Braising is partially immersing
food in a liquid and cooking it, tightly covered, over low heat for a long
period of time, until the food is tender and the flavors of liquid and food
combine, mellow and resonate.
Braising is tailor-made for tough cuts of meat like short ribs, stew meat and
brisket. We braise beef to make pot roast, chicken stew, pork stew and beef
It's just as good for vegetables. Freshly pick basil, large carrots and parsnips
and celery root. All these are good candidates for braising.
There are two kinds of braises. In a brown
braise, the food is seared before the cooking liquid is added. It's brought to a
boil, the heat is lowered, and the food is simmered until it is fork-tender and
the sauce has turned sweet and deep-flavored from the preliminary browning.
Pot roast is a brown braise.
In a white braise, there is no searing or
browning. The food is simply gently heated in a covered pan with a small amount
of liquid. Chicken fricassee, the classic French veal stew, are both white
In either case, using an acid such as wine, vinegar, tomato or lemon juice for
part of the braising liquid will help tenderize the food. And you can add flavor
to the sauce by using a combination of onions, carrots and celery, the diced
aromatic vegetables that the French call "mirepoix" and the Italians,
Busy people will find another bonus to braising: Cooks who plan ahead know that
braised dishes not only reheat well but also taste better when reheated. Make
braised pork chops on Sunday, refrigerate them, and reheat them on Monday. Make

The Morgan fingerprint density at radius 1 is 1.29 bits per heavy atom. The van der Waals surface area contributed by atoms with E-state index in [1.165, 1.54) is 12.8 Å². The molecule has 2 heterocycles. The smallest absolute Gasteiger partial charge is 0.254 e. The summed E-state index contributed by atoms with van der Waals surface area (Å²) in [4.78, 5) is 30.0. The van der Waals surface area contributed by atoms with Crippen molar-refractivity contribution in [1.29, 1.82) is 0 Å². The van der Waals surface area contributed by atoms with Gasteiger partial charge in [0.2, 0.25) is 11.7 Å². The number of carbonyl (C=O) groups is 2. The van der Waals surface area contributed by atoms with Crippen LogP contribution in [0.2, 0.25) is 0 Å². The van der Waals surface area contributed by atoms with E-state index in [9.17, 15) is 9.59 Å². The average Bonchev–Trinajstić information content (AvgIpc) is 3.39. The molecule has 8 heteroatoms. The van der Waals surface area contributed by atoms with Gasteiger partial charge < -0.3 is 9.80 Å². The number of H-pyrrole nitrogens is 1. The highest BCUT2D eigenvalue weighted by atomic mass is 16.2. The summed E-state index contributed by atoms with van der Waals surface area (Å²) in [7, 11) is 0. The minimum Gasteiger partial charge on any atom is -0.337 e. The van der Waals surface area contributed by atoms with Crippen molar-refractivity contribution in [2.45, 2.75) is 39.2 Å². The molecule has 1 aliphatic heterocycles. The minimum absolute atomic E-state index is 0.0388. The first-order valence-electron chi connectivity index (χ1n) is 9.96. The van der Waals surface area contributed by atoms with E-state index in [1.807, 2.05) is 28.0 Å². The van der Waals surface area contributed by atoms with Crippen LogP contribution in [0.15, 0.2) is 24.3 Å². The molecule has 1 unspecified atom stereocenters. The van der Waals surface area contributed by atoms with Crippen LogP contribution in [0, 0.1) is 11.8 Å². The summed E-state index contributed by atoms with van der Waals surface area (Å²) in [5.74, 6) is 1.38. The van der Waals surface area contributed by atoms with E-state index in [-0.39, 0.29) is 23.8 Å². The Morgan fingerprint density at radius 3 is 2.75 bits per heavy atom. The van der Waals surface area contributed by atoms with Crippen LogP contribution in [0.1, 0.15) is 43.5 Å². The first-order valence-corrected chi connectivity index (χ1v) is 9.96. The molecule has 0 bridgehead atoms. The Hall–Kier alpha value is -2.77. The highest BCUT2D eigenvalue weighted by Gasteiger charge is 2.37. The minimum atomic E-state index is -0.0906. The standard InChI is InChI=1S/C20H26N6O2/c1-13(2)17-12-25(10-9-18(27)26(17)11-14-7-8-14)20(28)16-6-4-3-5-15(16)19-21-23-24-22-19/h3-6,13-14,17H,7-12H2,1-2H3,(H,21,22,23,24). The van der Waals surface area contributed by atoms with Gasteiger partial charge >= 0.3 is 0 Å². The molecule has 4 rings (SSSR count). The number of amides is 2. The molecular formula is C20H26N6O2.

chicken fricassee on Saturday, freeze it, and defrost it a week later, when you
get home late, tired, cold and hungry for something warm and flavorful.
TIPS FOR SUCCESSFUL BRAISING
1. Use tough, flavorful cuts of
meat. Tender meat will merely self-destruct in the long, slow cooking.
2. Do not overcrowd the pan.
The meat or vegetables should be distributed in a single layer.
3. An acidic component such as
wine, vinegar or lemon juice will help with the tenderizing process.
4. The more flavorful the
braising liquid is, the more flavorful the finished dish will be.
5. The food should be partially
immersed in the liquid. If you're making pot roast, the top of the pot roast
should be peeking out over the liquid, rather like a sandbar.
6. Don't allow the liquid to
boil. Once it reaches a simmer (185 degrees), turn the heat down. Protein and
connective tissue begin to soften at 120 degrees. At 170 degrees, they begin to
firm up again. Boiling the liquid will ensure tough meat. If the liquid should
boil, the remedy is to continue cooking it at a reduced heat, until the protein
7. Use a heavy pan with sides
that are high enough to hold the food and liquid easily, such as a large